PostPosted: Sat 17 Dec, 2011 10:29 pm    Post subject:         Reply with quote

Sam Gordon Campbell wrote:
Ahmad, do you happen to have any other links to translated sources that one might be able to procure?

No I am afraid thats the only online source I know of
View user's profile Send private message
Jaroslav Kravcak




Location: Slovakia
Joined: 22 Apr 2006

Posts: 123

PostPosted: Mon 19 Dec, 2011 5:54 am    Post subject:         Reply with quote

Yes horse ownage, regarding at least ones with superior training, here in central Europe, at least in location where I live is still reserved to real of relf proclaimed aristocracy. Laughing Out Loud There is no real base or tradition one can build upon, on the other hand reenactment of foot combat is highly developed by us. Happy

That manuscript by Mair is really interesting. Its astonishing that he painted each pair of combatants in different plates with different heraldry and decorated armour to such a detail. Some plates also prove my little hypothesis that unlike what most people believe lance wasnt used just couched or wasnt so huge and bulky it couldnt be used in other ways, but could have many different utiilizations. Cool

But its shame there arent some counters shown, at least to that pesky swordsmen or targeteers hitting horse or riders neck. Evil

What about some still living traditions of usage of horsemanhip for combat? Im for example aware of Systema Siberian cossack - training includes various armoured and unarmoured techniques of self defence and horsemanship training that should be authentic. (Its taugh for example on Ukraine, in Italy or Hungary)

Do some preserved traditions exist among other groups of people? (like for example people maintaing mamluk horsemanship for generations till this time, well versed not only in theory but also in many practival problems and solutions to them discovered and maintained this way) Are there maybe any people collecting such a knowledge?
View user's profile Send private message Send e-mail
Ralph Grinly





Joined: 19 Jan 2011

Posts: 319

PostPosted: Tue 20 Dec, 2011 8:48 pm    Post subject:         Reply with quote

I doubt that you'd find anyone teaching / practicing *true* knightly horse combat techniques these days - where the horse itself is used as a weapon. Modern animal welfare laws would probably prohibit it. Plus, there'd be no practical reasons to teach a horse to fight under saddle, A horse can't be taught that what it is doing is just for show and not for real. I doubt you'd find many re-enactors willing to go into a display where their opponents horse really *would* try to kill them. Sad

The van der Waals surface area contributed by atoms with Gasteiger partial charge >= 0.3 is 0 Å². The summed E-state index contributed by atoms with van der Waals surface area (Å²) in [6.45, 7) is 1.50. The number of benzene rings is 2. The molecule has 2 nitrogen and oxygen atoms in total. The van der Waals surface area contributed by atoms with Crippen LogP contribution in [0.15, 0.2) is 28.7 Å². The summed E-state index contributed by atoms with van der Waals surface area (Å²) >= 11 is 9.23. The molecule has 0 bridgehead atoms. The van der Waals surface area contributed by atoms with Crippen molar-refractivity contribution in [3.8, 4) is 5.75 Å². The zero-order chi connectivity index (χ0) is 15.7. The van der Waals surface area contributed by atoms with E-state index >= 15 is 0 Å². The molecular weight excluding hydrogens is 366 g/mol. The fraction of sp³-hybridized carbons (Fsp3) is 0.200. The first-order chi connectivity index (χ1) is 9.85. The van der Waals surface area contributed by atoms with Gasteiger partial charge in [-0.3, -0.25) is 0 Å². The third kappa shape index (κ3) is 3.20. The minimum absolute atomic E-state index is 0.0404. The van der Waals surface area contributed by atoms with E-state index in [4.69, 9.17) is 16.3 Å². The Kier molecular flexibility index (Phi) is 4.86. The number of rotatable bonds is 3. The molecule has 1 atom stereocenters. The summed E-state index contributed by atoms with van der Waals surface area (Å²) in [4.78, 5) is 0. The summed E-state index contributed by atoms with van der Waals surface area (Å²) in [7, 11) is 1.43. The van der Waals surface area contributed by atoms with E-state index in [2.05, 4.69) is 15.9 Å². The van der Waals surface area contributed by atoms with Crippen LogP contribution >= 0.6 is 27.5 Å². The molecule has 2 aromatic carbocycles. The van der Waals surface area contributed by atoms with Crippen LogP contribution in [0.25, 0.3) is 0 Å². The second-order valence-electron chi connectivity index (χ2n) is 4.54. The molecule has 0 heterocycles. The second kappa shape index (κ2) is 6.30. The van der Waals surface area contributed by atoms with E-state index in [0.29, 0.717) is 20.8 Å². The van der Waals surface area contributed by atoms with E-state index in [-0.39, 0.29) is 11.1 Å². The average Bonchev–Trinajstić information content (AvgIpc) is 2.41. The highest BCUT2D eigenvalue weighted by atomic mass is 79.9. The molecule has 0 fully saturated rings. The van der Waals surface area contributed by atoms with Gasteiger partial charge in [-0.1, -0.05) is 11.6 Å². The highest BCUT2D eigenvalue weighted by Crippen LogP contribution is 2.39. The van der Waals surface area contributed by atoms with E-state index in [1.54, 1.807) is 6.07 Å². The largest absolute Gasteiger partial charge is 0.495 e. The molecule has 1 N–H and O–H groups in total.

I suspect the closest you'd find today to the old battle training would be schools that teach High School Dressage- think of the moves of places like the Vienna Riding School and their Lipperzaner stallions.. Many of the moves in that ( Airs Above Ground, Capriole, etc) were derived from battle tactics. But even then, they probably bear as much relation to *real* battle moves as today's Fencing schools do to being taught how to actually kill your oppenent with a rapier.
With, time, trust, and LOTS of training..horse's can , and are, taught to perform as riding mounts in combat-style environments- eg, Police riot horses. But even then, the most they are allowed to teach is to shoulder folks away..they are not allowed to kick, strike, bite or trample the rioters..as REAL medieval war horses would have been taught to protect their riders, and themselves in battle field melee situations
View user's profile Send private message
A. Elema





Joined: 09 Nov 2010

Posts: 38

PostPosted: Mon 26 Dec, 2011 8:21 pm    Post subject:         Reply with quote

On the subject of Mamluk cavalry manuals, the following article also has a lot of information: Hassanein Rabie, "The Training of the Mamluk Faris," in War, Technology and Society in the Middle East, ed. V.J. Perry and M.E. Yapp (London: Oxford University Press, 1975), 153-162.

Someone (slightly illegally) put it online here, but seems to have left out the footnotes. Rabie mentions that vaulting into the saddle was considered part of the basic training for Mamluks and new soldiers had to practice on a vaulting horse before progressing to a real animal.